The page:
"Funds aren't as plentiful as they used to be, and we can't keep doing things the same way anymore," McNair says. "We've got to be more competitive and more innovative."
One way is to collaborate with other universities around common research and educational interests. In October, Spelman was one of nine colleges and universities to join the Interlink Alliance, an educational partnership dedicated to addressing issues facing higher education institutions. The group plans to conduct research around the best practices for increasing the number of black males earning undergraduate and graduate degrees, and it will also focus on student leadership and faculty development, McNair says.
"As a consortium, we can do more with less, and that's important in these pressing economic times," McNair says.
Learn to share. When funding is tight, consider teaming up with other labs to share equipment, space or research assistants, says Sheri Mizumori, PhD, chair of the University of Washington's psychology department. While fMRI imaging plays a key role in neuroscience and cognitive psychology research, the machines can cost upwards of $2 million, and "no one needs an fMRI machine for himself," points out Emanuel Donchin, PhD, a University of South Florida psychology professor.
The University of Washington's psychology and radiology departments share in the administration of a scanner whose user base extends across many departments. To make research more cost-effective for her department, Mizumori pooled the psychology department's funds with the school's College of Arts and Sciences and provost office to invest in a neurophysiology research facility that faculty from all areas of the department can share. "We believe it will pay off in terms of an increase in interdisciplinary and collaborative research," she notes.
Consider a different method. Scientists might also consider whether there's another way to get the information they're seeking, says University of Michigan cognitive psychology graduate student Marc Berman. This might mean skipping, if possible, an expensive fMRI study in favor of pursuing the answer to your research question through behavioral experiments or with event-related potential (ERP) data. ERPs—a record of the response of brain structures to specific events, which have a wide use in cognitive neuroscience—are measured using electroencephalograph recording scanners, which are much less expensive and more accessible than fMRI machines. Researchers can also explore opportunities for gathering data or conducting surveys over the Internet.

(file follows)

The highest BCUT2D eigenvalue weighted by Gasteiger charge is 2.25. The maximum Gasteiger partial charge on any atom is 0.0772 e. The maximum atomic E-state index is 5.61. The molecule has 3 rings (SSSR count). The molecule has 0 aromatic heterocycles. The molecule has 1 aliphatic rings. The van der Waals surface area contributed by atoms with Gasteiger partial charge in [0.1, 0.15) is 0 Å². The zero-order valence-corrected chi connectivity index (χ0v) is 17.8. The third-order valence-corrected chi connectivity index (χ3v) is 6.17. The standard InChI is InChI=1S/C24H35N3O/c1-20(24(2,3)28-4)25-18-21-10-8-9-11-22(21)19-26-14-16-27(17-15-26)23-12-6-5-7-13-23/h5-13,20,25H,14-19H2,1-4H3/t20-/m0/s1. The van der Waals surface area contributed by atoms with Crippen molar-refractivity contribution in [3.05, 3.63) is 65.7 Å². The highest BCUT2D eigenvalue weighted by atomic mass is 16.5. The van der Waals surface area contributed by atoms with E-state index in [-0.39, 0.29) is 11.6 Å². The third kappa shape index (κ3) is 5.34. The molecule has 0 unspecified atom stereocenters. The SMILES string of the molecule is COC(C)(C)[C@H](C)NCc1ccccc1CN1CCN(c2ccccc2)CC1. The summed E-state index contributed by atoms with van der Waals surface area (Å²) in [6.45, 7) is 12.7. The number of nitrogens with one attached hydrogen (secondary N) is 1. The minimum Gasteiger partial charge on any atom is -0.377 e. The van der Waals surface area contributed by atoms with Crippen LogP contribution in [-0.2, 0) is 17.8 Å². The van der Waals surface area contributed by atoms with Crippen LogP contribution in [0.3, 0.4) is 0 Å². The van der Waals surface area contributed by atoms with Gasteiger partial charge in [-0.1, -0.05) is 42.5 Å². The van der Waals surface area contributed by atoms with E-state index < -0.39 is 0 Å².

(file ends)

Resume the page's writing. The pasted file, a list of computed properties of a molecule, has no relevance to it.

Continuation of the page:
Reassess your data. Downsizing your research program might also include simply making the most of the data you already have, says University of Western Ontario clinical cognitive psychologist Richard W.J. Neufeld, PhD. Researchers can apply existing mathematical models of cognitive functioning to use previously gathered data to glean new information. Neufeld says he's used a variety of probability estimation models to analyze performance changes in patients with schizophrenia. A graduate student then used the information to mimic brain circuitry via computer simulation to better understand the disorder.
"What makes data-gathering so expensive is that you have to have instrumentation, research assistants and space, and you have to pay subjects in many cases," Neufeld says. "There's a great deal of information in one's own archived data and in data that's published that, when analyzed from a different perspective, can yield productive information." Researchers looking for help understanding these mathematical models might also consider reaching out to their quantitative psychology colleagues for advice, Neufeld adds.